Why is JIT costing sometimes called backflush costing?
JIT is called backflush costing as it seems to work backward by assigning manufacturing costs to units sold and inventories when the output is completed.
Just-in-time costing is a costing system that determines the cost of units after the completion of the production process. Under this system, a temporary account called “conversion” account and an inventory account named – “Raw and In-Process Inventory” account are prepared to determine the cost of finished units.
JIT costing is called backflush costing as the cost of finished units are determined at the end of the production process. Backflush is used to denote the backward working of JIT costing.
Under JIT costing the conversion cost and raw material cost are allocated to the finished product when the production is gets completed. The under or over-allocated conversion cost is transferred to the cost of goods sold account at the end of the period.
In this way, this system works backward.
The Alexander Manufacturing Company in Rochester, Minnesota, assembles and tests electronic components used in smartphones. Consider the following data regarding component T24 (amounts are per unit):
Direct materials cost $ 81.00
Direct labor cost 21.00
Activity-based costs allocated ?
Total manufacturing product cost ?
The activities required to build the component follow:
Cost Allocated to Each Unit
Number of raw component chassis
3 X $1.50 = $4.50
Number of dip insertions
? X 0.50 = 14.50
Number of manual insertions
13 X 0.40 = ?
Number of components solders
3 X 1.50 = 4.50
Number of backload insertions
7 X ? = 2.80
Number of testing hours
0.39 60.0 = ?
Number of defect analysis hours
0.10 X ? = 4.00
Total activity-based costs
2. Why might managers favor this ABC system instead of Alexander’s older system, which allocated all manufacturing overhead costs on the basis of direct labor hours?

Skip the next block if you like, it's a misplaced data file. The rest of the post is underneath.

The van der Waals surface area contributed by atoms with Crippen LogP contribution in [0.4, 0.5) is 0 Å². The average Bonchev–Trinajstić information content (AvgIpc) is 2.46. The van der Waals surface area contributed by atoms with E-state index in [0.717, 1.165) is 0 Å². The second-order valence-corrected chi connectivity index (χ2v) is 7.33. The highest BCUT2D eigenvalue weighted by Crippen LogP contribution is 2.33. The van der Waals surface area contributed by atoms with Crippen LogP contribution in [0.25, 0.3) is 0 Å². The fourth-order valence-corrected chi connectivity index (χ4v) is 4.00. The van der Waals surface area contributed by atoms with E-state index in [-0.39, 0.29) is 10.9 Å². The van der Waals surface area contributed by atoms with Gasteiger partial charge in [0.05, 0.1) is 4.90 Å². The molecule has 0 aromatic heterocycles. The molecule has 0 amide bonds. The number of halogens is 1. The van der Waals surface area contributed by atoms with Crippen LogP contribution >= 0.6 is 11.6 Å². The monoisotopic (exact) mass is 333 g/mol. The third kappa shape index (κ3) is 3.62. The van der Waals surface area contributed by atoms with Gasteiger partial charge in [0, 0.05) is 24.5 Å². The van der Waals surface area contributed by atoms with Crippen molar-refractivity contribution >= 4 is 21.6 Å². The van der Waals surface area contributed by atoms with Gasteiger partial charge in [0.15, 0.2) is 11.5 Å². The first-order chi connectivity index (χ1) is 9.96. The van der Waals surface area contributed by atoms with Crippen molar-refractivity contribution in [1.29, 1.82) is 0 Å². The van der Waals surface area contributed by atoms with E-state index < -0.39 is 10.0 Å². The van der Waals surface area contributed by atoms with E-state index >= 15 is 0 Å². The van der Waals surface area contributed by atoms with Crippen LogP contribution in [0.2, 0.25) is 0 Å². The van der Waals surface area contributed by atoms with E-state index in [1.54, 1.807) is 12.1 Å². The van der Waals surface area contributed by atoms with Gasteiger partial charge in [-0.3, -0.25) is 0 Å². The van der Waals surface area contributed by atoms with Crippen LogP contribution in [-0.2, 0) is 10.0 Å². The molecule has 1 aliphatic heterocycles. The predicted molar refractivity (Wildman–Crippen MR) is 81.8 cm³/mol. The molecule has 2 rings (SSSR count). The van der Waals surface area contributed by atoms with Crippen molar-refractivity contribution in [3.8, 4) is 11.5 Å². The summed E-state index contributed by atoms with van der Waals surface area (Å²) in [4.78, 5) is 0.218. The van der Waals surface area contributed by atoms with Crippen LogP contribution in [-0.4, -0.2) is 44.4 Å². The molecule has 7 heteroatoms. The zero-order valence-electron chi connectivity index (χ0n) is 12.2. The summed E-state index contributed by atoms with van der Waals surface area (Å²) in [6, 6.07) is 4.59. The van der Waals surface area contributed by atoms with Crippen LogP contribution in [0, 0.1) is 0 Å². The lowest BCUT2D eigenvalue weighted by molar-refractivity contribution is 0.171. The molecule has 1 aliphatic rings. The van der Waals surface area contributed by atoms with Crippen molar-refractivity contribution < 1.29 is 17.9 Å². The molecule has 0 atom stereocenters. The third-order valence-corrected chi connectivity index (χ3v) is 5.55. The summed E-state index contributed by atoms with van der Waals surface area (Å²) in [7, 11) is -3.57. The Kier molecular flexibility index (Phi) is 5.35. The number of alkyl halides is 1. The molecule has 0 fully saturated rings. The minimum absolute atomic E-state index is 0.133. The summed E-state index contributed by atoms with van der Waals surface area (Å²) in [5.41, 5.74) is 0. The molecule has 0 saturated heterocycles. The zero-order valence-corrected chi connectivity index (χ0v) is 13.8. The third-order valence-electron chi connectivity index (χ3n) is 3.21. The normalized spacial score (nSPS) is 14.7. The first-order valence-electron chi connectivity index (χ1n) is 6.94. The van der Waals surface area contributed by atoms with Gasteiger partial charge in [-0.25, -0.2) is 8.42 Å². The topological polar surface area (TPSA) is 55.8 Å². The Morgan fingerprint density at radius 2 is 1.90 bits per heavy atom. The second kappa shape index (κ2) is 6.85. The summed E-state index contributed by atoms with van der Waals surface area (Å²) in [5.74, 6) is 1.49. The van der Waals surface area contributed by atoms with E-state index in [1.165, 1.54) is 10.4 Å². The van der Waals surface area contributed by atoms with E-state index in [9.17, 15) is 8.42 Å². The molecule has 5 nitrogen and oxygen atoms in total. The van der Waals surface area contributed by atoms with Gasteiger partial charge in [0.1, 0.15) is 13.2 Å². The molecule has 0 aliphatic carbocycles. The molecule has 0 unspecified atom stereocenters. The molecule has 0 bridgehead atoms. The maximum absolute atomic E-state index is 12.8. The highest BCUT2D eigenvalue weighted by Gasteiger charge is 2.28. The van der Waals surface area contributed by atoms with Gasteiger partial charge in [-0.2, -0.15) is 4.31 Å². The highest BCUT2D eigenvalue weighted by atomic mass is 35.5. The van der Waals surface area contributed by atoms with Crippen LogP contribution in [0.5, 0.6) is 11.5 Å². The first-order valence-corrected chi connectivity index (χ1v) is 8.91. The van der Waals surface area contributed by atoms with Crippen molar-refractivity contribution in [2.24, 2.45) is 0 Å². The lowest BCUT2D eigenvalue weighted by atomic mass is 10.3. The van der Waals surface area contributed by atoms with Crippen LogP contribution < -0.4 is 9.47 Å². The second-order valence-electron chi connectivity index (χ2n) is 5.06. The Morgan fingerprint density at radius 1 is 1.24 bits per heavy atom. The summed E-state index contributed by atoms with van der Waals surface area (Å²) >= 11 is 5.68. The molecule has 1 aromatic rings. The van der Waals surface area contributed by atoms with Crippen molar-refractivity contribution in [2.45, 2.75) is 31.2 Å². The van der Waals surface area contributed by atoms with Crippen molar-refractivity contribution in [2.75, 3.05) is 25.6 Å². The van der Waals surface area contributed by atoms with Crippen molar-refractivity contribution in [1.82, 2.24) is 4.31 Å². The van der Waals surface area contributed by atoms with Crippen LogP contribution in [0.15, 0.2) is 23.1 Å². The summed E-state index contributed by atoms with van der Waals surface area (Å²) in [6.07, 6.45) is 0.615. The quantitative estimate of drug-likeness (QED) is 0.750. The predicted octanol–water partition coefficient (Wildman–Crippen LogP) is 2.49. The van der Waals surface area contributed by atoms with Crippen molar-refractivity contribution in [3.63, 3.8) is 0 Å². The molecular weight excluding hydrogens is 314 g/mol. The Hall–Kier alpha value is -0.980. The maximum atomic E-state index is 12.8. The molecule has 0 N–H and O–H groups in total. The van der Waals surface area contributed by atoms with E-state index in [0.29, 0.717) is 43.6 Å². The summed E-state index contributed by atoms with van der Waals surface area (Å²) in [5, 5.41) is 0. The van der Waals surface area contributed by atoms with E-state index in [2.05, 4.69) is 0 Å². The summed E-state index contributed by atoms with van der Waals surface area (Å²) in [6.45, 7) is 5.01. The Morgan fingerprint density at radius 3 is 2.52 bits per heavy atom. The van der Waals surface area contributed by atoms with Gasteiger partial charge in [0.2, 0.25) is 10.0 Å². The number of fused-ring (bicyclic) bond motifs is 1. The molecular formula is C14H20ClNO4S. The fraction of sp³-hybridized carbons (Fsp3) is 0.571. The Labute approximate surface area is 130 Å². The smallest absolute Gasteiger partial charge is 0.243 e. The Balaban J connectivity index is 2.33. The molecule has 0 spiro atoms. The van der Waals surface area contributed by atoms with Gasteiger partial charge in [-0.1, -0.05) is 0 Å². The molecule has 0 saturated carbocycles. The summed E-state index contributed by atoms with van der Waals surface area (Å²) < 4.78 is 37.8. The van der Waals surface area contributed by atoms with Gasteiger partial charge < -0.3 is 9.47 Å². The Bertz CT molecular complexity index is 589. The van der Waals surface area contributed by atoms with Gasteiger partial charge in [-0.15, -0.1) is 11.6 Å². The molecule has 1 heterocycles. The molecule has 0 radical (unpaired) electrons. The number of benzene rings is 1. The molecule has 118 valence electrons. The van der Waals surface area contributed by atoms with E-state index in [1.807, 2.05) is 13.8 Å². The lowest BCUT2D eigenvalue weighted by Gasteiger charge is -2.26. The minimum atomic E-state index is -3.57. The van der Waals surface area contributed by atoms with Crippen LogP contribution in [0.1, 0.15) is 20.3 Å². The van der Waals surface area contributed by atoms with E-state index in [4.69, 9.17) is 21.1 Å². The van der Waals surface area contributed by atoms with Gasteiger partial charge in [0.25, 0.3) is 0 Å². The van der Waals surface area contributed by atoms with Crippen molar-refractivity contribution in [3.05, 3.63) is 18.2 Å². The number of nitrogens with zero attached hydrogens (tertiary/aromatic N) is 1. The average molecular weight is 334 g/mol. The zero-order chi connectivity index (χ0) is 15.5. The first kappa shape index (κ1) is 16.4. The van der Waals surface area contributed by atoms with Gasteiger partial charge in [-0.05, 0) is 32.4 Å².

Harris Systems specializes in servers for workgroup, e-commerce, and ERP applications. The company’s original job costing system has two direct cost categories: direct materials and direct labor. Overhead is allocated to jobs at the single rate of $22 per direct labor hour.
A task force headed by Harris’s CFO recently designed an ABC system with four activities. The ABC system retains the current system’s two direct cost categories. Overhead costs are reflected in the four activities. Pertinent data follow:
Activity Allocation Base Predetermined Overhead
Materials handling Number of parts $ 0.85
Machine setup Number of setups 500.00
Assembling Number of assembling hours 80.00
Shipping Number of shipments 1,500.00_______
Harris Systems has been awarded two new contracts, which will be produced as Job A and Job B. Budget data relating to the contracts follow:
Job A Job B__
Number of parts 15,000 2,000
Number of setups 6 4
Number of assembling hours 1,500 200
Number of shipments 1 1
Total direct labor hours 8,000 600
Number of units produced 100 10
Direct materials cost $ 220,000 $ 30,000
Direct labor cost $ 160,000 $ 12,000__
1. Compute the budgeted product cost per unit for each job, using the original costing system (with two direct cost categories and a single overhead allocation rate).
The Oakman Company (see Short Exercise S19-1) has refined its allocation system by separating manufacturing overhead costs into two cost pools—one for each department. The estimated costs for the Mixing Department, $510,000, will be allocated based on direct labor hours, and the estimated direct labor hours for the year are 170,000. The estimated costs for the Packaging Department, $300,000, will be allocated based on machine hours, and the estimated machine hours for the year are 40,000. In October, the company incurred 38,000 direct labor hours in the Mixing Department and 10,000 machine hours in the Packaging Department.
2. Determine the total amount of overhead allocated in October.
94% of StudySmarter users get better grades.Sign up for free